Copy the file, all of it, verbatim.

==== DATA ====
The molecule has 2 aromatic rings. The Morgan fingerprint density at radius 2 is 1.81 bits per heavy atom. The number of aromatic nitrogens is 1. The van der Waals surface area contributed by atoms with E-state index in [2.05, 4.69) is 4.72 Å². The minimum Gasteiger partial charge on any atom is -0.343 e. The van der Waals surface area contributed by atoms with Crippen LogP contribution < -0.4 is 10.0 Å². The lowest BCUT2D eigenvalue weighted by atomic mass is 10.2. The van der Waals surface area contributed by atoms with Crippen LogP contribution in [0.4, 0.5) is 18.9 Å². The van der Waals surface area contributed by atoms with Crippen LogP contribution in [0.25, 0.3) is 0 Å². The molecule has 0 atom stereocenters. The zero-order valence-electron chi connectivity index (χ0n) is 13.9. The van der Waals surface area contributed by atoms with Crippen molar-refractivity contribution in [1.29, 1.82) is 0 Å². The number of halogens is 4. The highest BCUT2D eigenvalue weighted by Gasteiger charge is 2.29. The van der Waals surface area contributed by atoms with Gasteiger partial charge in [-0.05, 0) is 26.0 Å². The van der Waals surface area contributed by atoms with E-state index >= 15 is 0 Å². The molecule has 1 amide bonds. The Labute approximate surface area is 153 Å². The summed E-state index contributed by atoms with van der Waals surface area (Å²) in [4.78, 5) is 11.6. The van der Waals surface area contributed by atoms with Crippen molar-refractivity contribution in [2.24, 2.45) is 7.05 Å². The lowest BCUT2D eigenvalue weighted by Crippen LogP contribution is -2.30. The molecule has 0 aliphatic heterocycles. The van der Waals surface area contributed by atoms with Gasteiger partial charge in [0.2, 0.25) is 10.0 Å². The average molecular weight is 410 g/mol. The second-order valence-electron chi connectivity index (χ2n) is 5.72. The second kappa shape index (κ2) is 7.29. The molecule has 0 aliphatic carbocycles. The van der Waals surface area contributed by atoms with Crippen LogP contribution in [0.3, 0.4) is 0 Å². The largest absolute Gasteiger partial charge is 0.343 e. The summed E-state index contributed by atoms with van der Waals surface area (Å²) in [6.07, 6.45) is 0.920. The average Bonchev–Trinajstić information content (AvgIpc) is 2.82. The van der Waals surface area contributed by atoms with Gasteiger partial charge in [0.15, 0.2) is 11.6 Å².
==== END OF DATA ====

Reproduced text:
The molecule has 2 aromatic rings. The Morgan fingerprint density at radius 2 is 1.81 bits per heavy atom. The number of aromatic nitrogens is 1. The van der Waals surface area contributed by atoms with E-state index in [2.05, 4.69) is 4.72 Å². The minimum Gasteiger partial charge on any atom is -0.343 e. The van der Waals surface area contributed by atoms with Crippen LogP contribution < -0.4 is 10.0 Å². The lowest BCUT2D eigenvalue weighted by atomic mass is 10.2. The van der Waals surface area contributed by atoms with Crippen LogP contribution in [0.4, 0.5) is 18.9 Å². The van der Waals surface area contributed by atoms with Crippen LogP contribution in [0.25, 0.3) is 0 Å². The molecule has 0 atom stereocenters. The zero-order valence-electron chi connectivity index (χ0n) is 13.9. The van der Waals surface area contributed by atoms with Crippen molar-refractivity contribution in [1.29, 1.82) is 0 Å². The number of halogens is 4. The highest BCUT2D eigenvalue weighted by Gasteiger charge is 2.29. The van der Waals surface area contributed by atoms with Gasteiger partial charge in [-0.05, 0) is 26.0 Å². The van der Waals surface area contributed by atoms with E-state index >= 15 is 0 Å². The molecule has 1 amide bonds. The Labute approximate surface area is 153 Å². The summed E-state index contributed by atoms with van der Waals surface area (Å²) in [4.78, 5) is 11.6. The van der Waals surface area contributed by atoms with Crippen molar-refractivity contribution in [2.24, 2.45) is 7.05 Å². The lowest BCUT2D eigenvalue weighted by Crippen LogP contribution is -2.30. The molecule has 0 aliphatic heterocycles. The van der Waals surface area contributed by atoms with Gasteiger partial charge in [0.2, 0.25) is 10.0 Å². The average molecular weight is 410 g/mol. The second-order valence-electron chi connectivity index (χ2n) is 5.72. The second kappa shape index (κ2) is 7.29. The molecule has 0 aliphatic carbocycles. The van der Waals surface area contributed by atoms with Crippen LogP contribution in [0.3, 0.4) is 0 Å². The largest absolute Gasteiger partial charge is 0.343 e. The summed E-state index contributed by atoms with van der Waals surface area (Å²) in [6.07, 6.45) is 0.920. The average Bonchev–Trinajstić information content (AvgIpc) is 2.82. The van der Waals surface area contributed by atoms with Gasteiger partial charge in [0.15, 0.2) is 11.6 Å².